Mother’s day euphoria hasn’t died down yet. So it is not surprising that I came across a poster on Facebook that gives the story about a son brought up by a single mother, who it seems wrote his mother’s name against the column that asked for the father’s. There is more. The mother on seeing that sheds happy tears. His mother could not have asked for a better gift, it goes on to say. Oh what a reward! My life has been made. End of story.
How many of you went ‘Awww…’ on reading that? Did the story move you?
Not me. It pissed me off, royally. Catch me shedding happy tears because my son called me Father, for whatever reason. In that mother’s place though, I would have shed tears, but for a different reason altogether: for my failure to have taught the son an important lesson, that a woman’s worth is not measured in terms of man.
Mother and Father are words indicative of difference in gender of parents, and should not be representative of the roles they play or the duties they perform. The male parent is called Father, the female parent is the Mother. That’s it. Fathers who cook or do household duties do not become mothers. They still remain fathers, fathers who do housework or fathers who cook perhaps, but still fathers. Mothers who work outside home and earn don’t become fathers. They remain just that, mothers. Mothers who have a career outside the home, mothers who earn or some such, but nevertheless, mothers. Even those fathers and mothers who do all of the parenting single-handedly, still remain either a Father or a Mother, not both.
Now we come to the implied elevation in status by comparing a woman to man. Some time back there was a hue and cry because the actor Priyanka Chopra’s parents said of her, that she is like a son to them. Such a shame actually. Why isn’t she just the daughter? Pray what’s wrong with being a daughter? Why was it said of her, ‘like a son’? In fact I have heard MANY parents repeat the same of their own girl children or about other girls they know. Earning, taking care of work that involves going out, fetching and carrying heavy things, all these when done by daughters entails parents sighing and dramatically announcing that their girl child is like a son to them.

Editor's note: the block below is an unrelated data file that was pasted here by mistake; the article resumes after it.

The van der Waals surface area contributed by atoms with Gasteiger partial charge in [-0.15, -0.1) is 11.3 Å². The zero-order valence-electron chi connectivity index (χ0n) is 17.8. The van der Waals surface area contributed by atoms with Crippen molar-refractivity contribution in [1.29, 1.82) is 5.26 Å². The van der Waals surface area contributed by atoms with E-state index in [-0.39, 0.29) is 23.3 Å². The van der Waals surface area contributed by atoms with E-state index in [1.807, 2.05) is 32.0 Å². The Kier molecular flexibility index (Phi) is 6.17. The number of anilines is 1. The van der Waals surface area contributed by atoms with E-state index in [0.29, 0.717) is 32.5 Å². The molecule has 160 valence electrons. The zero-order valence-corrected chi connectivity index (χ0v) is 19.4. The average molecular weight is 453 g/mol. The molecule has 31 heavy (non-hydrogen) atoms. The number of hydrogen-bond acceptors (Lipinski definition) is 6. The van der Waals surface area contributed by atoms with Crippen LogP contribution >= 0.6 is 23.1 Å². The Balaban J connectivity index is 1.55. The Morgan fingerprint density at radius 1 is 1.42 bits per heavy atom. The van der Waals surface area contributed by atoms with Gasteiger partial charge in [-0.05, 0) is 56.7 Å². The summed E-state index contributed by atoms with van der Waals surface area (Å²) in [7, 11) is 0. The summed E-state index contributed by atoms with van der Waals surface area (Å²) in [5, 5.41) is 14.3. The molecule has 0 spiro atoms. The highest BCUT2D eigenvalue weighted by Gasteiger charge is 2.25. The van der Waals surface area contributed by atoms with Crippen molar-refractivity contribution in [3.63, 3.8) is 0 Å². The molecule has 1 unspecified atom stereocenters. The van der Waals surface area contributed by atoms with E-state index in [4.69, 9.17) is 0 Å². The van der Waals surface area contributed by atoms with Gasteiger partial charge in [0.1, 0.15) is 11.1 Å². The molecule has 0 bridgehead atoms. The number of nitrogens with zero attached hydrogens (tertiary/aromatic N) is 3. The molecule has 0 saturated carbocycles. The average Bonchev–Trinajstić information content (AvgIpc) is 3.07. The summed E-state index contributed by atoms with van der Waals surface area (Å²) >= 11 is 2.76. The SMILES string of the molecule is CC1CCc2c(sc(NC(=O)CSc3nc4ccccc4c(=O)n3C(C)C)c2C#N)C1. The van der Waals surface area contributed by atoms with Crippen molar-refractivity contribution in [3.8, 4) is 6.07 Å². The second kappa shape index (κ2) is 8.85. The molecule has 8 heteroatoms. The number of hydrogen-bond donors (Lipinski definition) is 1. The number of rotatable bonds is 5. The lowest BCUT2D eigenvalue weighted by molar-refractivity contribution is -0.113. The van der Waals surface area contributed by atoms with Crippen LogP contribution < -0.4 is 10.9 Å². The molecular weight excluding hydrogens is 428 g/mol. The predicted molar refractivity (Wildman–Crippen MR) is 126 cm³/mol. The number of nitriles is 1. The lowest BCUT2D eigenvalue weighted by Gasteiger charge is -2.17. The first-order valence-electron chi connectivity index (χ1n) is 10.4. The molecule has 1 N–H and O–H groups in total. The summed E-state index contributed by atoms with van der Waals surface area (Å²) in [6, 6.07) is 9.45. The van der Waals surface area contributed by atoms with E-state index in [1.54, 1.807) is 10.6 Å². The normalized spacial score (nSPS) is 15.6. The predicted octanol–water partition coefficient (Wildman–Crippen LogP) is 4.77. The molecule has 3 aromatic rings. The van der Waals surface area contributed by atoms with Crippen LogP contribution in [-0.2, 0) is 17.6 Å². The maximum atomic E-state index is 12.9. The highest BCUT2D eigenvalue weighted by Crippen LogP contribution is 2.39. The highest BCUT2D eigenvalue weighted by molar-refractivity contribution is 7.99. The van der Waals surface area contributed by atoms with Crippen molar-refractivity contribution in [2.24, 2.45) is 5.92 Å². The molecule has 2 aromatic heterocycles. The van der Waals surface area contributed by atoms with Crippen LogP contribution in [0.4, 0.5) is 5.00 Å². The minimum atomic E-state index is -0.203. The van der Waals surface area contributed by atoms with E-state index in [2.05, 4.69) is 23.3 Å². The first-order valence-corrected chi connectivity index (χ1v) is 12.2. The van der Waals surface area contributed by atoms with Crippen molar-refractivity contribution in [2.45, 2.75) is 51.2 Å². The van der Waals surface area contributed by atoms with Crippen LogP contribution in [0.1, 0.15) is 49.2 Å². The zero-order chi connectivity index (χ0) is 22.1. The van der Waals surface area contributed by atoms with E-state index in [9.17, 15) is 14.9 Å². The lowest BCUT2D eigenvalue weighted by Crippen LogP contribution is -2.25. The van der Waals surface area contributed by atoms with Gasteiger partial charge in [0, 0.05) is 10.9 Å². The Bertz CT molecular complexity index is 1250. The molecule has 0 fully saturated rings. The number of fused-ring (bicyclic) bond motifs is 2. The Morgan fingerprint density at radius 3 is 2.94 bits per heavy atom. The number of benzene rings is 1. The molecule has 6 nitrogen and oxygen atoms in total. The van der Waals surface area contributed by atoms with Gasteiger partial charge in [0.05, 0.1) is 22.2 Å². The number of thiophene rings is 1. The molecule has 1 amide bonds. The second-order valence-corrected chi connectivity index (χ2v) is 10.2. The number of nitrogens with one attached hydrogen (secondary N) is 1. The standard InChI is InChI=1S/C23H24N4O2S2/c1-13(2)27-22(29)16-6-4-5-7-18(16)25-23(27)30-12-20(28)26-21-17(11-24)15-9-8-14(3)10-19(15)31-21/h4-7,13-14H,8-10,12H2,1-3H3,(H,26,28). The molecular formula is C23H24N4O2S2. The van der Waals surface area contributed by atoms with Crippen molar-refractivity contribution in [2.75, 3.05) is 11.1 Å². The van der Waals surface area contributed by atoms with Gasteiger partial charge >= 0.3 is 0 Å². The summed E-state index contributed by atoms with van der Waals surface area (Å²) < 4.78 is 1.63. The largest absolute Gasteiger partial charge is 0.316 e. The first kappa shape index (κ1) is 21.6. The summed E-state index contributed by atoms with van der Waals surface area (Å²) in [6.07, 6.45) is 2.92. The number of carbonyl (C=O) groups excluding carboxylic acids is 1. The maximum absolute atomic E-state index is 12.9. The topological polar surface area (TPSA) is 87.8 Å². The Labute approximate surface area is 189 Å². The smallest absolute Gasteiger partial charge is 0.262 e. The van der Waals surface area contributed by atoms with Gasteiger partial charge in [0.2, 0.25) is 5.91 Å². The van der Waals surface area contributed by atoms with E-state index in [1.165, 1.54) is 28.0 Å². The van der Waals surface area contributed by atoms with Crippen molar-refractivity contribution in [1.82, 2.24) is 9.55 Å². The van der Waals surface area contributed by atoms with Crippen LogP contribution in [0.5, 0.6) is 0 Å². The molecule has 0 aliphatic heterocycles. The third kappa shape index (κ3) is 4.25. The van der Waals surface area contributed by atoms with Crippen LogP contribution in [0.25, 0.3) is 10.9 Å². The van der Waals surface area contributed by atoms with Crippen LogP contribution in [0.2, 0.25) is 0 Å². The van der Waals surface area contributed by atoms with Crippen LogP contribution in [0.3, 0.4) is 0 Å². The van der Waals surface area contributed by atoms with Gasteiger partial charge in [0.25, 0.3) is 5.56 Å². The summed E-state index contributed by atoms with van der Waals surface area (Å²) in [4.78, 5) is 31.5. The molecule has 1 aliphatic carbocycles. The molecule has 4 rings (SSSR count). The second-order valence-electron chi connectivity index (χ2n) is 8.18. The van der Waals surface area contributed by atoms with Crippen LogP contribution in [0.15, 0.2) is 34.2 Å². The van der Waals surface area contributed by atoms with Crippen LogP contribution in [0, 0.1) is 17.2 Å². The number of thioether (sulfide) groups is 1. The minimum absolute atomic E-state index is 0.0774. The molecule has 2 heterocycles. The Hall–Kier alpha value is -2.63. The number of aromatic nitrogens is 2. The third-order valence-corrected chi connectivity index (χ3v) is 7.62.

Do you think these girls were special in any way? Do you think other girls would not have been able to do the same work? Of course they also could do the same things. When your mother sends only your brother to the corner shop to get onions, it is not because the shopkeeper will not sell you onions or because your legs won’t carry you there. Your parents have been conditioned to believe that going to the shop is a boy’s duty. And then when one day your brother has gone away to college or something, with no one around your parents want you to run to the shop, start doing all of the same things your brother had been doing. How do they reward you? They tell you, you are like a son to them. More importantly what would you do on hearing that? Simper proudly (like the mother in the story) or roar like a tigress at the insult? Okay, don’t roar, but would you at least explain to them how that is an insult?
I have two sons who cook, tidy up, serve. I don’t call them daughters, not because I consider it demeaning, but because I don’t believe these are jobs only daughters should be doing. If I have been asked once I have been asked hundreds of times in the past why it was that I was the one supervising school work of our children, how come the L & M was tidying up the house? Other males in my extended family snigger when they see him making the bed, stating you wouldn’t catch them ever doing what he does, as if that somehow makes them more of a male than he is. Another thing is how everyone thinks that disciplining the child is the father’s forte, pampering is the mother’s. And all I can ask is, ‘Says who?!’
None of us of either gender are born with roles assigned. Roles were assigned by the humans before us (no God does NOT enter the picture), not infallible ones at that, but pretty ordinary ones, people like you and me, who divided work according to what suited them best at the time. They are not rigid or unbreakable that we should treat them as sacrosanct and continue following them religiously. Besides a lot of them are just plain stereotyping being touted as veritable truths by the token of having been repeated more than a thousand times. (Men don’t cry, men cannot multi-task, women cannot drive/park, women are best suited to cook and take care of home, women are ambiguous, men come to the point, and the biggest lie of them all, that men don’t gossip) But when you in the present times do not question, only reiterate such preconceived roles again and again, at the same time projecting yourself as modern (pray, in what respect?), you are left standing at the same old spot where your previous generation stood, treated the same way, a woman whose glory comes from being compared to man. Is that what you want?